The fight for Marriage Equality in Japan
Valentine’s Day is a celebration of love, and 13 couples in Japan are using the opportunity to demand marriage equality.
Openly reports that the 13 couples will file proceedings in court on Valentine’s Day, claiming that by denying marriage equality the government is violating their constitutional rights to equal treatment.
The South China Morning Post notes that it’s not the first time that the fight for marriage equality in Japan has taken a legal strategy. In 2015, more than 450 people applied to the Japan Federation of Bar Associations to protect their human rights and push to make same-sex marriage legal.
Japan is the only member of the G7 group that doesn’t recognise same-sex unions.
LGBTQ equality in Japan
- Same-sex relationships have been part of the history of Japan. Particularly prominent within ancient Buddhist monasteries, recognised in Shinto gods, and celebrated between Samurai warriors.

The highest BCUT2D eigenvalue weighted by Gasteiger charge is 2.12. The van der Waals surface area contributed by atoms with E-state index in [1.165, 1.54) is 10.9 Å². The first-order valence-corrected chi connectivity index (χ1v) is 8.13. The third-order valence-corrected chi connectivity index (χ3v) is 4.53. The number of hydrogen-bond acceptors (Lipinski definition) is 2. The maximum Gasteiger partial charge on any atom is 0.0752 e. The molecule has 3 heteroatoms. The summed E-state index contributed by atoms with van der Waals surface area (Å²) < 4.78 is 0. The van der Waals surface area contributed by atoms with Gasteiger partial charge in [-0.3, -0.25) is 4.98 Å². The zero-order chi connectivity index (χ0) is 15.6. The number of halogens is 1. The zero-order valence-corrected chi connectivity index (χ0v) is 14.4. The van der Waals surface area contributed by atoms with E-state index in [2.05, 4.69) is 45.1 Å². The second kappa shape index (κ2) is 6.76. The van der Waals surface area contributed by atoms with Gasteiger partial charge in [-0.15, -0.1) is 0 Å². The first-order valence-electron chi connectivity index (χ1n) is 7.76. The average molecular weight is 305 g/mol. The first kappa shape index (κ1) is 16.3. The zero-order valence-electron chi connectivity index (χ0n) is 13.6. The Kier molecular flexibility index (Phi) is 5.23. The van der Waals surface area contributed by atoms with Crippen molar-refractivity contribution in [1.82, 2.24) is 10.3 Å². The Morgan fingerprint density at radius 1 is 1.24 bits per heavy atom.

- Sodomy was first criminalised in 1872, but this was subsequently repealed in 1880.
- Sex among consenting adults, in private, regardless of sexual orientation or gender, is legal under Japanese law.
- Sexual orientation is not protected by national civil rights laws, which means that LGBTQ Japanese have little legal recourse when they encounter discrimination in areas such as employment, education, housing, health care, or banking.
- Same-sex couples are not allowed to legally adopt in Japan. Lesbian couples and single women are unable to access IVF.
- Article 24 of the Japanese Constitution states that “Marriage shall be based only on the mutual consent of both sexes and it shall be maintained through mutual cooperation with the equal rights of husband and wife as a basis.” Same-sex couples are not able to marry, and same-sex couples are not granted rights derived from marriage. Also, same-sex marriages performed abroad are not legally recognised in Japan and bi-national same-sex couples cannot obtain a visa for the foreign partner based on their relationship.
- Some cities have introduced a procedure for the recognition of same-sex couples for situations such as hospital visits and shared renting of apartments.